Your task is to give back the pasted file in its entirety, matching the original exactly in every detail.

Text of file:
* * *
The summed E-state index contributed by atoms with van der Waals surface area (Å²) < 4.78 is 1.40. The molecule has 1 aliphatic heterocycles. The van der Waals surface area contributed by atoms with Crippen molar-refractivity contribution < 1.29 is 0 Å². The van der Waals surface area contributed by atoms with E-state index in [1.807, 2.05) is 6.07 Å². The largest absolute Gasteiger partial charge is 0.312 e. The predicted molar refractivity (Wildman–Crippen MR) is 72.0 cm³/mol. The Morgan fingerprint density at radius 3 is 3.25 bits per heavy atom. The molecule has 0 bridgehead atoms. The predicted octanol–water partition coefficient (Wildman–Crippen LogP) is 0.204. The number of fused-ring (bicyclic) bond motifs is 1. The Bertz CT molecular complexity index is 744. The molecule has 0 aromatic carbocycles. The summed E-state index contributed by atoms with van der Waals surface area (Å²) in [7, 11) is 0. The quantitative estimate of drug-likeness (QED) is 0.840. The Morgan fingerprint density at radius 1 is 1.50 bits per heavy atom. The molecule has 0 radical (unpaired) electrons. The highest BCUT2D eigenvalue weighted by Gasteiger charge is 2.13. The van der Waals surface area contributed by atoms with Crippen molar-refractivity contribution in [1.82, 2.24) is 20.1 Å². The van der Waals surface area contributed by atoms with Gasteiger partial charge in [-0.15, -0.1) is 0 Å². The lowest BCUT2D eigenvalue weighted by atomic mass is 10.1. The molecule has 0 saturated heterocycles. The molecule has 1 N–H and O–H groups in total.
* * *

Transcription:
The summed E-state index contributed by atoms with van der Waals surface area (Å²) < 4.78 is 1.40. The molecule has 1 aliphatic heterocycles. The van der Waals surface area contributed by atoms with Crippen molar-refractivity contribution < 1.29 is 0 Å². The van der Waals surface area contributed by atoms with E-state index in [1.807, 2.05) is 6.07 Å². The largest absolute Gasteiger partial charge is 0.312 e. The predicted molar refractivity (Wildman–Crippen MR) is 72.0 cm³/mol. The Morgan fingerprint density at radius 3 is 3.25 bits per heavy atom. The molecule has 0 bridgehead atoms. The predicted octanol–water partition coefficient (Wildman–Crippen LogP) is 0.204. The number of fused-ring (bicyclic) bond motifs is 1. The Bertz CT molecular complexity index is 744. The molecule has 0 aromatic carbocycles. The summed E-state index contributed by atoms with van der Waals surface area (Å²) in [7, 11) is 0. The quantitative estimate of drug-likeness (QED) is 0.840. The Morgan fingerprint density at radius 1 is 1.50 bits per heavy atom. The molecule has 0 radical (unpaired) electrons. The highest BCUT2D eigenvalue weighted by Gasteiger charge is 2.13. The van der Waals surface area contributed by atoms with Crippen molar-refractivity contribution in [1.82, 2.24) is 20.1 Å². The van der Waals surface area contributed by atoms with Gasteiger partial charge in [-0.15, -0.1) is 0 Å². The lowest BCUT2D eigenvalue weighted by atomic mass is 10.1. The molecule has 0 saturated heterocycles. The molecule has 1 N–H and O–H groups in total.